China's fossil fuel shortage has fully reversed. Thanks largely to what is now being described in the media as a "record coal spree", the country is described as now having adequate supplies to get through the winter.
The Chinese government's "coal spree" has produced some stunning numbers for coal imports and domestic production. China's imports of coal sharply increased in 2021, as its imports dipped in December 2021 after peaking in November 2021 as China's domestic coal production soared.
China's fossil fuel shortage prompted officials to crank up domestic coal mining, resulting in record output from coal mines in both December 2021 and for the entire calendar year.
China’s coal output hit record highs in December and in the full year of 2021, as the government continued to encourage miners to ramp up production to ensure sufficient energy supplies in the winter heating season.
China, the world’s biggest coal miner and consumer, produced 384.67 million tonnes of the fossil fuel last month, up 7.2% year-on-year, data from the National Bureau of Statistics showed on Monday. This compared with a previous record of 370.84 million tonnes set in November.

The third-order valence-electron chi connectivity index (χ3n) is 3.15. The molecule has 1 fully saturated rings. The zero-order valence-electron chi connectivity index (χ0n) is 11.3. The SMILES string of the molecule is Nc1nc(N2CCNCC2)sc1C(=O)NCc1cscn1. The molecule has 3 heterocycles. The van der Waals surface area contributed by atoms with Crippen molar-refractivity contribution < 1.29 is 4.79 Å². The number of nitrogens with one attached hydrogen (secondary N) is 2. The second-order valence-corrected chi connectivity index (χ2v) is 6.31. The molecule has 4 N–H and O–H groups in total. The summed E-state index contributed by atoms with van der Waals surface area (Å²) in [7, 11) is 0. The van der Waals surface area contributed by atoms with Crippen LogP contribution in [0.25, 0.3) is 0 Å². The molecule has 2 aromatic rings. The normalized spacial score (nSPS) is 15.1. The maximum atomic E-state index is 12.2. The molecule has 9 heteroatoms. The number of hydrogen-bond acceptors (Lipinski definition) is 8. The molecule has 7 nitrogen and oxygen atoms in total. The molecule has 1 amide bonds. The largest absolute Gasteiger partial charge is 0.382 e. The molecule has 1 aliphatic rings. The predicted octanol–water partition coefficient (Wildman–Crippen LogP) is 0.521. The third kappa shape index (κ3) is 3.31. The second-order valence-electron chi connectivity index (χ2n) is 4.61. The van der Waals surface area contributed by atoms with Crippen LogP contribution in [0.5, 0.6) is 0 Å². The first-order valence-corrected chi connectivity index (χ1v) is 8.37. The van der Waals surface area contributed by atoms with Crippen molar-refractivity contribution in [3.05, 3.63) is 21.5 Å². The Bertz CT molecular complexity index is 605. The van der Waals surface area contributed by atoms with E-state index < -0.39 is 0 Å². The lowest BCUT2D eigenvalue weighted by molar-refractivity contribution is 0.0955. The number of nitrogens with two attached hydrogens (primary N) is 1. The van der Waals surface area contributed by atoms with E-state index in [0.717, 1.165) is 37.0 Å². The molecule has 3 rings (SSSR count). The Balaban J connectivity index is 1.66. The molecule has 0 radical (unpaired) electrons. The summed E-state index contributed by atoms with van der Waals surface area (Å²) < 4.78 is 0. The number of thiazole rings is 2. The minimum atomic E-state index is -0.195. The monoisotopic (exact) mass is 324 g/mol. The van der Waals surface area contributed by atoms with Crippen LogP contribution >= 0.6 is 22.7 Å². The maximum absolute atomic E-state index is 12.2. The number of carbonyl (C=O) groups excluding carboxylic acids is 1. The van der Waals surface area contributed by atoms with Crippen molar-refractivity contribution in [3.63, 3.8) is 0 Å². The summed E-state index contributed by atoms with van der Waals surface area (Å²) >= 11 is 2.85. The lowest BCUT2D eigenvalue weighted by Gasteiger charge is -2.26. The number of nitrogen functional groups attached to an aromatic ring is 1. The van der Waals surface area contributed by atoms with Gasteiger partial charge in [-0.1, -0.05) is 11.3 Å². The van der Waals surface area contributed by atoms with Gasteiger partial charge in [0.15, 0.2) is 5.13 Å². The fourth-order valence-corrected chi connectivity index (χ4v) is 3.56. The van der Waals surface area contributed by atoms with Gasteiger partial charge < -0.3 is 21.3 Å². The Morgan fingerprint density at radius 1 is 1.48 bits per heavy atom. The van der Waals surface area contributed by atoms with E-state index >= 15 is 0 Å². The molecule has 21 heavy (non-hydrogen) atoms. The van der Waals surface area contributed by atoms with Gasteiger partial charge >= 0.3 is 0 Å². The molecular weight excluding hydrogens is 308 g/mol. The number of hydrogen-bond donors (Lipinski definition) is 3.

For the full year of 2021, output touched a record 4.07 billion tonnes, up 4.7% on the previous year.
Since October, authorities have ordered coal miners to run at maximum capacity to tame red-hot coal prices and prevent a recurrence of September’s nationwide power crunch that disrupted industrial operations and added to factory gate inflation.
China hasn't let the additional coal it has bought and mined in panic sit around. Chinese power plants have been burning it in great quantities, which has resulted in a very noticable increase in the rate at which carbon dioxide is accumulating in the Earth's atmosphere.
Given its coincidental timing with the waning of the global coronavirus pandemic, the environmental impact of China burning the coal it acquired through it's coal spree may also finally mark the bottom of the coronavirus pandemic itself.
Since we happen to be at an anniversary date for the data, we'll close by presented an updated version of this chart, which spans back to January 1960 to provide additional historic context.
National Oceanographic and Atmospheric Administration. Earth System Research Laboratory. Mauna Loa Observatory CO2 Data. [Text File]. Updated 8 February 2022. Accessed 8 February 2022.